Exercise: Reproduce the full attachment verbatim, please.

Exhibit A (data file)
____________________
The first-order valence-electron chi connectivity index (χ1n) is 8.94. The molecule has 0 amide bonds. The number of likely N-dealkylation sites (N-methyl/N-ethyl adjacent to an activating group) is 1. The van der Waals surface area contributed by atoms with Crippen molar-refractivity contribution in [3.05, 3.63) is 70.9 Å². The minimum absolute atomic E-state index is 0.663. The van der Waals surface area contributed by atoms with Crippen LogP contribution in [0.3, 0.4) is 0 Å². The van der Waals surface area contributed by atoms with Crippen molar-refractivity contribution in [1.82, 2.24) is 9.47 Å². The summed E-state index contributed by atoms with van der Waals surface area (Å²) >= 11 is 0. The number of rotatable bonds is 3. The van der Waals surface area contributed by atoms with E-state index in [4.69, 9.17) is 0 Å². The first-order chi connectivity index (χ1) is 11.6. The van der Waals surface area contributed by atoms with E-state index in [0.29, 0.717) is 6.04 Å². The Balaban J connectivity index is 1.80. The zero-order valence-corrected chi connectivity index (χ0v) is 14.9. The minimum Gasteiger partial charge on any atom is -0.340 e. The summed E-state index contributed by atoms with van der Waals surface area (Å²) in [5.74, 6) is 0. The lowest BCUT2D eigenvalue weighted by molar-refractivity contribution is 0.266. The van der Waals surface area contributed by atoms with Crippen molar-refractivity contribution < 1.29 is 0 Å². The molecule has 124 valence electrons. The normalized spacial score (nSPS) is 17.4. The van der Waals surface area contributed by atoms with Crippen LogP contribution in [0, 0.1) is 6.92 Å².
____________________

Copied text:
The first-order valence-electron chi connectivity index (χ1n) is 8.94. The molecule has 0 amide bonds. The number of likely N-dealkylation sites (N-methyl/N-ethyl adjacent to an activating group) is 1. The van der Waals surface area contributed by atoms with Crippen molar-refractivity contribution in [3.05, 3.63) is 70.9 Å². The minimum absolute atomic E-state index is 0.663. The van der Waals surface area contributed by atoms with Crippen LogP contribution in [0.3, 0.4) is 0 Å². The van der Waals surface area contributed by atoms with Crippen molar-refractivity contribution in [1.82, 2.24) is 9.47 Å². The summed E-state index contributed by atoms with van der Waals surface area (Å²) >= 11 is 0. The number of rotatable bonds is 3. The van der Waals surface area contributed by atoms with E-state index in [4.69, 9.17) is 0 Å². The first-order chi connectivity index (χ1) is 11.6. The van der Waals surface area contributed by atoms with E-state index in [0.29, 0.717) is 6.04 Å². The Balaban J connectivity index is 1.80. The zero-order valence-corrected chi connectivity index (χ0v) is 14.9. The minimum Gasteiger partial charge on any atom is -0.340 e. The summed E-state index contributed by atoms with van der Waals surface area (Å²) in [5.74, 6) is 0. The lowest BCUT2D eigenvalue weighted by molar-refractivity contribution is 0.266. The van der Waals surface area contributed by atoms with Crippen molar-refractivity contribution < 1.29 is 0 Å². The molecule has 124 valence electrons. The normalized spacial score (nSPS) is 17.4. The van der Waals surface area contributed by atoms with Crippen LogP contribution in [0, 0.1) is 6.92 Å².